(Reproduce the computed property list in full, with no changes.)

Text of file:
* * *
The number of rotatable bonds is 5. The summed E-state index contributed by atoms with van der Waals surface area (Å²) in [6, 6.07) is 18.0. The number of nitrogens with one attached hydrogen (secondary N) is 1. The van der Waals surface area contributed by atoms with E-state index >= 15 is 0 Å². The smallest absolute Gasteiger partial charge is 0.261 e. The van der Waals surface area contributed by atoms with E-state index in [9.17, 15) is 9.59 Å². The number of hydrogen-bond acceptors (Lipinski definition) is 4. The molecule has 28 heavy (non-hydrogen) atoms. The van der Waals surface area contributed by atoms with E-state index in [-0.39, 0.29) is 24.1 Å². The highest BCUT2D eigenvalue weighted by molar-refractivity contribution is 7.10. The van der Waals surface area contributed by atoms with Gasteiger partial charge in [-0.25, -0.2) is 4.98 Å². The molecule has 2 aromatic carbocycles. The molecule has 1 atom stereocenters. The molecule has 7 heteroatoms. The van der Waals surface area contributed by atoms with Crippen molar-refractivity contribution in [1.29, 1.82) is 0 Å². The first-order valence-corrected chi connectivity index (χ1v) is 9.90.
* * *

The number of rotatable bonds is 5. The summed E-state index contributed by atoms with van der Waals surface area (Å²) in [6, 6.07) is 18.0. The number of nitrogens with one attached hydrogen (secondary N) is 1. The van der Waals surface area contributed by atoms with E-state index >= 15 is 0 Å². The smallest absolute Gasteiger partial charge is 0.261 e. The van der Waals surface area contributed by atoms with E-state index in [9.17, 15) is 9.59 Å². The number of hydrogen-bond acceptors (Lipinski definition) is 4. The molecule has 28 heavy (non-hydrogen) atoms. The van der Waals surface area contributed by atoms with E-state index in [-0.39, 0.29) is 24.1 Å². The highest BCUT2D eigenvalue weighted by molar-refractivity contribution is 7.10. The van der Waals surface area contributed by atoms with Gasteiger partial charge in [-0.25, -0.2) is 4.98 Å². The molecule has 2 aromatic carbocycles. The molecule has 1 atom stereocenters. The molecule has 7 heteroatoms. The van der Waals surface area contributed by atoms with Crippen molar-refractivity contribution in [1.29, 1.82) is 0 Å². The first-order valence-corrected chi connectivity index (χ1v) is 9.90.